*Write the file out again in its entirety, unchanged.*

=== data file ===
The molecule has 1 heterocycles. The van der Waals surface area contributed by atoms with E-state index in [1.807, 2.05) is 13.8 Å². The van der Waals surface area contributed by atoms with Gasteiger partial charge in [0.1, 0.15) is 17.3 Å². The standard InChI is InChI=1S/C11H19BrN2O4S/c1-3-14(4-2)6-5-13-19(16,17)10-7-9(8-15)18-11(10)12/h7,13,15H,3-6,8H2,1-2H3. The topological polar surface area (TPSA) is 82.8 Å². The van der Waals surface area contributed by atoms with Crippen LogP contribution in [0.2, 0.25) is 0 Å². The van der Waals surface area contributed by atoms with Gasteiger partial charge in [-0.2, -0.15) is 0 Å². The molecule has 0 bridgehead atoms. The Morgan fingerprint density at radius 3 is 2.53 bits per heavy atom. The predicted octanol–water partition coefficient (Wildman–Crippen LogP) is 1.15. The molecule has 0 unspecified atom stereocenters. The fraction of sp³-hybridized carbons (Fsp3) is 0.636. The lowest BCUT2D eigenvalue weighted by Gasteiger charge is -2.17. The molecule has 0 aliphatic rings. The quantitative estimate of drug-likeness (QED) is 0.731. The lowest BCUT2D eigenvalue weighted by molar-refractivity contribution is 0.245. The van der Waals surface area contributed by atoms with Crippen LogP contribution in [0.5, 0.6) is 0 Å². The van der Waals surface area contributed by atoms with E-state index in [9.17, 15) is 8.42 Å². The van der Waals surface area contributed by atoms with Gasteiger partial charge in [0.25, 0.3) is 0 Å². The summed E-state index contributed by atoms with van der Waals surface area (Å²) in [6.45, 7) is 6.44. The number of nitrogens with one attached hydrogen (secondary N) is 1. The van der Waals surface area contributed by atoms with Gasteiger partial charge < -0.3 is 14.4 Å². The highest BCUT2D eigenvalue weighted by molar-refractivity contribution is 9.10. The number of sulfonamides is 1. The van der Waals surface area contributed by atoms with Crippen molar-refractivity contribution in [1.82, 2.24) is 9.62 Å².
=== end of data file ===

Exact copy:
The molecule has 1 heterocycles. The van der Waals surface area contributed by atoms with E-state index in [1.807, 2.05) is 13.8 Å². The van der Waals surface area contributed by atoms with Gasteiger partial charge in [0.1, 0.15) is 17.3 Å². The standard InChI is InChI=1S/C11H19BrN2O4S/c1-3-14(4-2)6-5-13-19(16,17)10-7-9(8-15)18-11(10)12/h7,13,15H,3-6,8H2,1-2H3. The topological polar surface area (TPSA) is 82.8 Å². The van der Waals surface area contributed by atoms with Crippen LogP contribution in [0.2, 0.25) is 0 Å². The van der Waals surface area contributed by atoms with Gasteiger partial charge in [-0.2, -0.15) is 0 Å². The molecule has 0 bridgehead atoms. The Morgan fingerprint density at radius 3 is 2.53 bits per heavy atom. The predicted octanol–water partition coefficient (Wildman–Crippen LogP) is 1.15. The molecule has 0 unspecified atom stereocenters. The fraction of sp³-hybridized carbons (Fsp3) is 0.636. The lowest BCUT2D eigenvalue weighted by Gasteiger charge is -2.17. The molecule has 0 aliphatic rings. The quantitative estimate of drug-likeness (QED) is 0.731. The lowest BCUT2D eigenvalue weighted by molar-refractivity contribution is 0.245. The van der Waals surface area contributed by atoms with Crippen LogP contribution in [0.5, 0.6) is 0 Å². The van der Waals surface area contributed by atoms with E-state index in [9.17, 15) is 8.42 Å². The van der Waals surface area contributed by atoms with Gasteiger partial charge in [0.25, 0.3) is 0 Å². The summed E-state index contributed by atoms with van der Waals surface area (Å²) in [6.45, 7) is 6.44. The number of nitrogens with one attached hydrogen (secondary N) is 1. The van der Waals surface area contributed by atoms with Gasteiger partial charge < -0.3 is 14.4 Å². The highest BCUT2D eigenvalue weighted by molar-refractivity contribution is 9.10. The number of sulfonamides is 1. The van der Waals surface area contributed by atoms with Crippen molar-refractivity contribution in [1.82, 2.24) is 9.62 Å².